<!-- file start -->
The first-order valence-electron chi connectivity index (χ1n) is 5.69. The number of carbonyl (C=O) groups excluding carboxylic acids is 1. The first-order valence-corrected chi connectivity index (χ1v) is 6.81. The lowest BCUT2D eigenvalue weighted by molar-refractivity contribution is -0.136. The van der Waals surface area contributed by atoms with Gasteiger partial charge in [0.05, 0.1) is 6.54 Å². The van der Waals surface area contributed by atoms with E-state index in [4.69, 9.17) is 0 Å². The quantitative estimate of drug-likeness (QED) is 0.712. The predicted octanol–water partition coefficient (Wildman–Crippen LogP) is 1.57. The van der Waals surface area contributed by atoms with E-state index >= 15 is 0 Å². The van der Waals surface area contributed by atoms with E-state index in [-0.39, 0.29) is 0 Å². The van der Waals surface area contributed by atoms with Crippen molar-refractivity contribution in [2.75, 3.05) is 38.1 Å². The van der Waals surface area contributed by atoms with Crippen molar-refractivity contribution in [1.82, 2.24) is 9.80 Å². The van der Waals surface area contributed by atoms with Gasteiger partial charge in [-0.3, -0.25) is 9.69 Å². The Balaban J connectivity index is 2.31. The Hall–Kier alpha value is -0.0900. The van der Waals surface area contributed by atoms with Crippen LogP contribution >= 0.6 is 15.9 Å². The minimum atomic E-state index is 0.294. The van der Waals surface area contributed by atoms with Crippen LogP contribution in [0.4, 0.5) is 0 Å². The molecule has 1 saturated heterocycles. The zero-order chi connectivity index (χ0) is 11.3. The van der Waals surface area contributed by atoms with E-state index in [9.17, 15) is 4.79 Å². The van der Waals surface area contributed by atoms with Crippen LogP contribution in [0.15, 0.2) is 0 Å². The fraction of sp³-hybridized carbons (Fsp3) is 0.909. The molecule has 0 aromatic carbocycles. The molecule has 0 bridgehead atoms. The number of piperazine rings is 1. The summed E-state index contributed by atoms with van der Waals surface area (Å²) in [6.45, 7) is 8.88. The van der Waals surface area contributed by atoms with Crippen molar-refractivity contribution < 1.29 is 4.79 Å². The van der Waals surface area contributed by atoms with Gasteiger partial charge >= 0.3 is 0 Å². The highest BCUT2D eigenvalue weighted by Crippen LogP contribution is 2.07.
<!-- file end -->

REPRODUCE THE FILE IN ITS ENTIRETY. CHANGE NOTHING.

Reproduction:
The first-order valence-electron chi connectivity index (χ1n) is 5.69. The number of carbonyl (C=O) groups excluding carboxylic acids is 1. The first-order valence-corrected chi connectivity index (χ1v) is 6.81. The lowest BCUT2D eigenvalue weighted by molar-refractivity contribution is -0.136. The van der Waals surface area contributed by atoms with Gasteiger partial charge in [0.05, 0.1) is 6.54 Å². The van der Waals surface area contributed by atoms with E-state index in [4.69, 9.17) is 0 Å². The quantitative estimate of drug-likeness (QED) is 0.712. The predicted octanol–water partition coefficient (Wildman–Crippen LogP) is 1.57. The van der Waals surface area contributed by atoms with E-state index >= 15 is 0 Å². The van der Waals surface area contributed by atoms with E-state index in [-0.39, 0.29) is 0 Å². The van der Waals surface area contributed by atoms with Crippen molar-refractivity contribution in [2.75, 3.05) is 38.1 Å². The van der Waals surface area contributed by atoms with Crippen molar-refractivity contribution in [1.82, 2.24) is 9.80 Å². The van der Waals surface area contributed by atoms with Gasteiger partial charge in [-0.3, -0.25) is 9.69 Å². The Balaban J connectivity index is 2.31. The Hall–Kier alpha value is -0.0900. The van der Waals surface area contributed by atoms with Crippen LogP contribution >= 0.6 is 15.9 Å². The minimum atomic E-state index is 0.294. The van der Waals surface area contributed by atoms with Crippen LogP contribution in [0.4, 0.5) is 0 Å². The molecule has 1 saturated heterocycles. The zero-order chi connectivity index (χ0) is 11.3. The van der Waals surface area contributed by atoms with E-state index in [9.17, 15) is 4.79 Å². The van der Waals surface area contributed by atoms with Crippen LogP contribution in [0.15, 0.2) is 0 Å². The fraction of sp³-hybridized carbons (Fsp3) is 0.909. The molecule has 0 aromatic carbocycles. The molecule has 0 bridgehead atoms. The number of piperazine rings is 1. The summed E-state index contributed by atoms with van der Waals surface area (Å²) in [6.45, 7) is 8.88. The van der Waals surface area contributed by atoms with Crippen molar-refractivity contribution < 1.29 is 4.79 Å². The van der Waals surface area contributed by atoms with Gasteiger partial charge >= 0.3 is 0 Å². The highest BCUT2D eigenvalue weighted by Crippen LogP contribution is 2.07.